Retinal Cell Fate Determination
Wenjia You, Graduate Student
Cem Sengel, Graduate Student
Brian Rabe, Graduate Student
Ella Guo, Graduate Student
We developed a lineage analysis technique based upon gamma-retoviruses, and have used this method to analyze lineages in several locations in the rodent and chick CNS (Price et al. 1986; Turner et al. 1987; Walsh and Cepko, 1992). In the retina, we discovered that the mitotic cells, or retinal progenitor cells (RPCs) are multipotent (Turner and Cepko, 1987; Turner et al. 1990). We have since been investigating the nature of these multipotent RPCs to learn whether there are distinct types of RPCs that make particular types of daughter cells or whether the environment or stochastic mechanisms guide the formation of different cell types. We used microarrays to profile the transcriptomes of individual RPCs and found a great deal of heterogeneity among them (Figure 1) (Trimarchi et al. 2008).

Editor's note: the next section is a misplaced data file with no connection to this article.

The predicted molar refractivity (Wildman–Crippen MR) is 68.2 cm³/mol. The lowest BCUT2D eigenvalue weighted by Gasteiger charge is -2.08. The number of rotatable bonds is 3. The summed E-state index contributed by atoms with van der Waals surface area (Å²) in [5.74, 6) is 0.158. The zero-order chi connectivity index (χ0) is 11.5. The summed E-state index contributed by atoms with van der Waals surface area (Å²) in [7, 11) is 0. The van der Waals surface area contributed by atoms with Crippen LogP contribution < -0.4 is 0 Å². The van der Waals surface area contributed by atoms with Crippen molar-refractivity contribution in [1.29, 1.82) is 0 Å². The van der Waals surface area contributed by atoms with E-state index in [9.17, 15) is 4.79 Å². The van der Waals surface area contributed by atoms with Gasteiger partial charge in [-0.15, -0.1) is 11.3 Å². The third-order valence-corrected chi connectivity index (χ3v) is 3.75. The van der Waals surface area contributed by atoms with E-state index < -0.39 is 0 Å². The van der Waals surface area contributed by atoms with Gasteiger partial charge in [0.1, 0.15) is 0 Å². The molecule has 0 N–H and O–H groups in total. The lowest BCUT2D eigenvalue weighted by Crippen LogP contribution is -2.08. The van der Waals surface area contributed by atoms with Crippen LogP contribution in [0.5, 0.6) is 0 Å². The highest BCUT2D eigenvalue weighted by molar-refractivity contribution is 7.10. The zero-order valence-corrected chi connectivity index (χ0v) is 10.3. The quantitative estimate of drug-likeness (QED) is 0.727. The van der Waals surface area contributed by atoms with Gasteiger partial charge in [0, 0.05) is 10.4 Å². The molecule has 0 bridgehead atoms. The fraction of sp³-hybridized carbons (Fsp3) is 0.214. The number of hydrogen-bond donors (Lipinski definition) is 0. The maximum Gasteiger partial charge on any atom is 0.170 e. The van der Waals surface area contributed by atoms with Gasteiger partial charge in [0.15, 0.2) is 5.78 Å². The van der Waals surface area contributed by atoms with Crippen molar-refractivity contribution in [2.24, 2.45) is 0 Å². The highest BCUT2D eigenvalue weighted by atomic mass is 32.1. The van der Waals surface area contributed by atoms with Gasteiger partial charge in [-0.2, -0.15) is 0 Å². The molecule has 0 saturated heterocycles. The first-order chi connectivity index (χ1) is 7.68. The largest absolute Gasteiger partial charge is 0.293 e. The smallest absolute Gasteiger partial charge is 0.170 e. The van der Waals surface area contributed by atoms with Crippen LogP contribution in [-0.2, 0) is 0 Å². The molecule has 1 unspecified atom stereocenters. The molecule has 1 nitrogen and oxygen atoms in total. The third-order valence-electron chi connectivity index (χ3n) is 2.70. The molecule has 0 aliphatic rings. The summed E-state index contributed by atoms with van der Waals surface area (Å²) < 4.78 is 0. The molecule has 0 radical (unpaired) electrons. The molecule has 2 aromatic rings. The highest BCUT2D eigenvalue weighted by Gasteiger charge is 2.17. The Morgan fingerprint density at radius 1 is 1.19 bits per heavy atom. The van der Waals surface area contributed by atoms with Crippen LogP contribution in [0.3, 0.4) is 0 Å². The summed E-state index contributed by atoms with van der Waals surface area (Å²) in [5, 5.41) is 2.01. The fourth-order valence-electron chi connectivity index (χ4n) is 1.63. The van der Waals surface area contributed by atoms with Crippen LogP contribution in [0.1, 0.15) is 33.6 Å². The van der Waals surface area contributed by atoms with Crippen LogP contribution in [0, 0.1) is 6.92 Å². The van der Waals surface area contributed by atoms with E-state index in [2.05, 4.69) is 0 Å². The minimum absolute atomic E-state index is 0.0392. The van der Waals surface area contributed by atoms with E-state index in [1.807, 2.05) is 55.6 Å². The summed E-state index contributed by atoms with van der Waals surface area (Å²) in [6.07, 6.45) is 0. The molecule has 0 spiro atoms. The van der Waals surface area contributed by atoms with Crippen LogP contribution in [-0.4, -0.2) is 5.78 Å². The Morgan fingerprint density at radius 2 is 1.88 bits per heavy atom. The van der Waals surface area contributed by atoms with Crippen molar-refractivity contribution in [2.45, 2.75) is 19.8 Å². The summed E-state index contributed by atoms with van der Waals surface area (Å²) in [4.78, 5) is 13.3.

Figure 1. Retinal progenitor cells are hypothesized to undergo changes in their competence to make different retinal cell fates. The changes in competence are likely produced by changes in gene expression within retinal progenitor cells. To determine these gene expression differences, single progenitor cells, as well as single cells just entering their differentiation program, were used to prepare cDNA probes. These probes were then applied to an Affymetrix microarray. The relative signal levels for a sampling of transcription factors are shown for RPCs and a few other cell types for comparison. The signals for each cell are shown in a column, and the genes depicted are represented as rows. The degree of signal is represented such that >10,000 is bright red, <1,000 is black and graded is 1,00-10,000. From Trimarchi et al. 2008.